22 May 2018
Int J Med Sci 2017; 14(9):798-803. doi:10.7150/ijms.19241
Short Research Communication
High Efficiency Low Cost Fibroblast Nucleofection for GMP Compatible Cell-based Gene Therapy
1. Department of Orthopedics, Tongji Hospital, Tongji Medical College, Huazhong University of Science and Technology, Wuhan, China.
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How to cite this article:
Zhang Z, Slobodianski A, Arnold A, Nehlsen J, Hopfner U, Schilling AF, Perisic T, Machens HG. High Efficiency Low Cost Fibroblast Nucleofection for GMP Compatible Cell-based Gene Therapy. Int J Med Sci 2017; 14(9):798-803. doi:10.7150/ijms.19241. Available from http://www.medsci.org/v14p0798.htm
Background: Dermal fibroblast is a powerful tool for the study of ex vivo DNA delivery in development of both cell therapy and tissue engineering products. Using genetic modification, fibroblasts can be diversely adapted and made suitable for clinical gene therapy. In this study, we first compared several non-viral transfection methods including nucleofection in rat and human primary dermal fibroblast. In addition, the original protocol for nucleofection of primary mammalian fibroblasts was modified in order to achieve the highest possible transfection efficiency, as determined by flow cytometry analysis of the green fluorescent protein (GFP) expression.
Results: the results showed that transfection performance of Dulbecco's Modified Eagle Medium (DMEM) supplemented with 10% Fetal Calf Serum (FCS) yielded the best transfection efficiency with rat dermal fibroblasts and ITS (insulin, transferrin, and sodium selenite solution) was comparable to the standard nucleofection solution for human dermal fibroblasts.
Conclusion: Our results suggest a promising application of the modified nucleofection method for GMP compatible therapeutic translational medical research.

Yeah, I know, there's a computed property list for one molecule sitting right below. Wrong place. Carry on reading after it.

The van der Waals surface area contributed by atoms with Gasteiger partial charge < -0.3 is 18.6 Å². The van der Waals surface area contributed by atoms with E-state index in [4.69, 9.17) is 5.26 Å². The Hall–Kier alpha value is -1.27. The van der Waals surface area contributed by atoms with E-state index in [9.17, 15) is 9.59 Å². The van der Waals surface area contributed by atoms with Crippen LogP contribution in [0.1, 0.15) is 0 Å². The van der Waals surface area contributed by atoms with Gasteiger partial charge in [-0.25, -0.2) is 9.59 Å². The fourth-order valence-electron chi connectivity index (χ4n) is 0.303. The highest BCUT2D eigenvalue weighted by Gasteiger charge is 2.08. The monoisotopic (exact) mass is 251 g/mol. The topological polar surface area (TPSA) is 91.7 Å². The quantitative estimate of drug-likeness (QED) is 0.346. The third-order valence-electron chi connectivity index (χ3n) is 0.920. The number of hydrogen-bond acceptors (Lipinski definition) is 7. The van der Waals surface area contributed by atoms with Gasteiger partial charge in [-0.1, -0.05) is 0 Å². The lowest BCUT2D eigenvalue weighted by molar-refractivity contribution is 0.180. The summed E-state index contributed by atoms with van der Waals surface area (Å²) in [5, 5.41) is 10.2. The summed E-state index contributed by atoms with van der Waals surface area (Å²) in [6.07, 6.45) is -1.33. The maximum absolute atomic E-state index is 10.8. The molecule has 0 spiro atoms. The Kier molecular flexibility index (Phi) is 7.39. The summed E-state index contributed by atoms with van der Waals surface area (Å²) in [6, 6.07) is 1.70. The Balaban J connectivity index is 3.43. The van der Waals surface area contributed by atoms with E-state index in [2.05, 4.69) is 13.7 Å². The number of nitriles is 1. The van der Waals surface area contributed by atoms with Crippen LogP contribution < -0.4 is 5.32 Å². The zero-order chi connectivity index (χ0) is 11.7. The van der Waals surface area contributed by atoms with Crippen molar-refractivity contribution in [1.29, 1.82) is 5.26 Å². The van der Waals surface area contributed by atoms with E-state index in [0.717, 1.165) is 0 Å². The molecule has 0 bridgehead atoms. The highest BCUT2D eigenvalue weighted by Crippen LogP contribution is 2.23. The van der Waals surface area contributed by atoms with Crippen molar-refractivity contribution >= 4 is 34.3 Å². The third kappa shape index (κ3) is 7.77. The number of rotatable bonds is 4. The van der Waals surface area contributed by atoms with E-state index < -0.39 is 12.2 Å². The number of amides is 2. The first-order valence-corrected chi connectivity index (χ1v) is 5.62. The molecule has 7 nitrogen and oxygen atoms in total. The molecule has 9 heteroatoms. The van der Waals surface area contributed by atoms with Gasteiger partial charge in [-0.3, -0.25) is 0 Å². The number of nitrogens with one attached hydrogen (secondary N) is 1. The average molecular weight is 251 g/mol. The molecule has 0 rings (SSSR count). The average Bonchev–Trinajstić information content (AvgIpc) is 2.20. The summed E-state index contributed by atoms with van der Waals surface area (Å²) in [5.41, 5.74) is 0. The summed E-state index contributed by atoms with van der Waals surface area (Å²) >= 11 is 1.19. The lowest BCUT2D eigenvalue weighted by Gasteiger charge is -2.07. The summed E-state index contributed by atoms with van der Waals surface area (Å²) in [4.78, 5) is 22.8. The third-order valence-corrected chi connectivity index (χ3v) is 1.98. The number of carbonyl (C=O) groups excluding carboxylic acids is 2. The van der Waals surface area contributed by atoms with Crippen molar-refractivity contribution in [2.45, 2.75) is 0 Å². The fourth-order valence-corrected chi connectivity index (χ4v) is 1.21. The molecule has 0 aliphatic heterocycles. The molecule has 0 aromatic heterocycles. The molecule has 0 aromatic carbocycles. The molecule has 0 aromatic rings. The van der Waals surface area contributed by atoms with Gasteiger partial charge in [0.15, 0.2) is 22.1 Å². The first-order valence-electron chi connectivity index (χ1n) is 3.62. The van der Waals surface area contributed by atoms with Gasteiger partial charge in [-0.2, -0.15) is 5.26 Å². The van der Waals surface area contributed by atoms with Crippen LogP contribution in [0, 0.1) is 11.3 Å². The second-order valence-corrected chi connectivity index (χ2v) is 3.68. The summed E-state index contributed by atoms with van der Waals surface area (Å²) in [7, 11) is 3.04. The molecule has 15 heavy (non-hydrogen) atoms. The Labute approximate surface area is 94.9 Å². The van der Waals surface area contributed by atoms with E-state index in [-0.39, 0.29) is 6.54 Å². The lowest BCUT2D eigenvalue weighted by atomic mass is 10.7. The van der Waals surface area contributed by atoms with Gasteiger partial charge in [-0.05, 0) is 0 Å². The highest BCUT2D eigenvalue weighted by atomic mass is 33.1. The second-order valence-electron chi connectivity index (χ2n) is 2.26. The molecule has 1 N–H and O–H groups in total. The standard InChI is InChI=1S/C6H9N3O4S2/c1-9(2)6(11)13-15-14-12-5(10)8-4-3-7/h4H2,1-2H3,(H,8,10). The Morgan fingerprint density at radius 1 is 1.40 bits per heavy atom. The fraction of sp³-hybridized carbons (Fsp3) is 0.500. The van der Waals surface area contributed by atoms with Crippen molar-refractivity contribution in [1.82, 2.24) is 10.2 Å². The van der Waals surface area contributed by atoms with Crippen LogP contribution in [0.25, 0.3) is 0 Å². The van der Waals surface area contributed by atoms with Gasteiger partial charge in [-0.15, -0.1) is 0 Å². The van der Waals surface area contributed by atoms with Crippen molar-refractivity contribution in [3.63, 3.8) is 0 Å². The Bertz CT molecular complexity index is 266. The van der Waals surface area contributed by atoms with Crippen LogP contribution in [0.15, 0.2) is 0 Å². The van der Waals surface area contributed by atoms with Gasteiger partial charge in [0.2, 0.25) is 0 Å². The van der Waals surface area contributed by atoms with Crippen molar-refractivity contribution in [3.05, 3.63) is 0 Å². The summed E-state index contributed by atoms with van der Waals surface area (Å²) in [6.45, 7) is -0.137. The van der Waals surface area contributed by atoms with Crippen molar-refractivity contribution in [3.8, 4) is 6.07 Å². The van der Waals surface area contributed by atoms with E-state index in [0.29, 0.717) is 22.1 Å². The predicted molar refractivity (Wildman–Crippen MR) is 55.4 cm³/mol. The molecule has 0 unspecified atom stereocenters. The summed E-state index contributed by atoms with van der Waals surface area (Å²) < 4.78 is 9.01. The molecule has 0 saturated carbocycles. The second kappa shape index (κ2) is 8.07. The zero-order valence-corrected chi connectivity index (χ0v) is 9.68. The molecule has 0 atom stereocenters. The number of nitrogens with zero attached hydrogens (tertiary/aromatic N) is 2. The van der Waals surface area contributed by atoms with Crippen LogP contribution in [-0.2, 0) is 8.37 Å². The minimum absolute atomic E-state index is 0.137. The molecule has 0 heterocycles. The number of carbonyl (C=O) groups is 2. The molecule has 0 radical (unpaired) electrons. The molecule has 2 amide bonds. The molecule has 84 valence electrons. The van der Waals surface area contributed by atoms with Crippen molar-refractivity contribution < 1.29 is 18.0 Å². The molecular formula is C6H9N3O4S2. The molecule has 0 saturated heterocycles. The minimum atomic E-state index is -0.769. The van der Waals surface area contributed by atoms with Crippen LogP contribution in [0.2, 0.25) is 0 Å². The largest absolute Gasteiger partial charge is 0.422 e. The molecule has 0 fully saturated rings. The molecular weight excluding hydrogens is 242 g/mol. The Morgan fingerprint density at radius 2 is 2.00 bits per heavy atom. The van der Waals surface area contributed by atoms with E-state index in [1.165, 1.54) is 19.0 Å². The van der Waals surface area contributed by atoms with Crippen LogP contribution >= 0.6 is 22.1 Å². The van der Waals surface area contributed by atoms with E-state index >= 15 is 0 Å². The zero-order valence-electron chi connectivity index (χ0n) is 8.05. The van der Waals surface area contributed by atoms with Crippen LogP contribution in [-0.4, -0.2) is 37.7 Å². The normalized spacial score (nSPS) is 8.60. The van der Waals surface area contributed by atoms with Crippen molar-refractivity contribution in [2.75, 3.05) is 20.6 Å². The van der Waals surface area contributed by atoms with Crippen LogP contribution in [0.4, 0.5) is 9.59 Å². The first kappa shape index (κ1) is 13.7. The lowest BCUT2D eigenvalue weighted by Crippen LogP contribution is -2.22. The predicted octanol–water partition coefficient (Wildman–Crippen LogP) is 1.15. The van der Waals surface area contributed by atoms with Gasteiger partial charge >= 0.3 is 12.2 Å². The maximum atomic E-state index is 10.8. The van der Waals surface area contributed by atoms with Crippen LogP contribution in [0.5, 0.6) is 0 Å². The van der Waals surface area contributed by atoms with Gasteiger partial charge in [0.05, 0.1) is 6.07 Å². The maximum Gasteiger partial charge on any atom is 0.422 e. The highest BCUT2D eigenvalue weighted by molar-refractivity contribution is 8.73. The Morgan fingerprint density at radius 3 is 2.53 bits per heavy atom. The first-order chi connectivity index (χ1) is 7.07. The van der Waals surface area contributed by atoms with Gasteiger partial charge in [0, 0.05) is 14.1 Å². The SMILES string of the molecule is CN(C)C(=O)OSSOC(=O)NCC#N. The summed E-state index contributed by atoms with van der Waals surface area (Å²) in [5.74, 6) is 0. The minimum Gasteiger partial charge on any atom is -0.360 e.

Keywords: Dermal fibroblast, nucleofection method, green fluorescent protein
In the last decade, the gene therapy has opened new possibilities in the management of chronic wounds [1-3]. Divergent virus-based methods for manipulation of cells were effectively used in several non-clinical studies [4-6] including at least one reported clinical trial . However, the possible adverse effects due to integration of the virus as well as the long-term persistence of the virus-coded transgene expression are factors which significantly limit the wider use of such applications . Thus, non-viral gene delivery technologies deliver an attractive alternative approach in genetic modification of target cells, and importantly, show the efficacy in wound healing and tissue regeneration [1, 8]
Cultured dermal fibroblasts are used to support the tissue repair process in a variety of wound etiologies. Moreover, dermal fibroblasts are ideal candidates for large scale cell-based gene therapy since they are easy to isolate, robust and grow fast ex vivo [9, 10]. Nucleofection, an electroporation-based transfection method, has proved to be a very efficient method for genetic modification of many hard to transfect cell types [8, 11-13]. Several studies demonstrated that with nucleofection the greatest transfection efficiency was achieved compared to other commonly used non-viral methods for transfection of several hard-to-transfect cells [14-16]. In our study, we tested several different non-viral transfection methods in rat and human dermal fibroblasts and compared it with a commercial nucleofection method. Moreover, our aim was to further optimise the electroporation-based method taking into consideration its potential use in Good Manufacturing Practice (GMP) compatible large- scale fibroblasts-based gene therapy.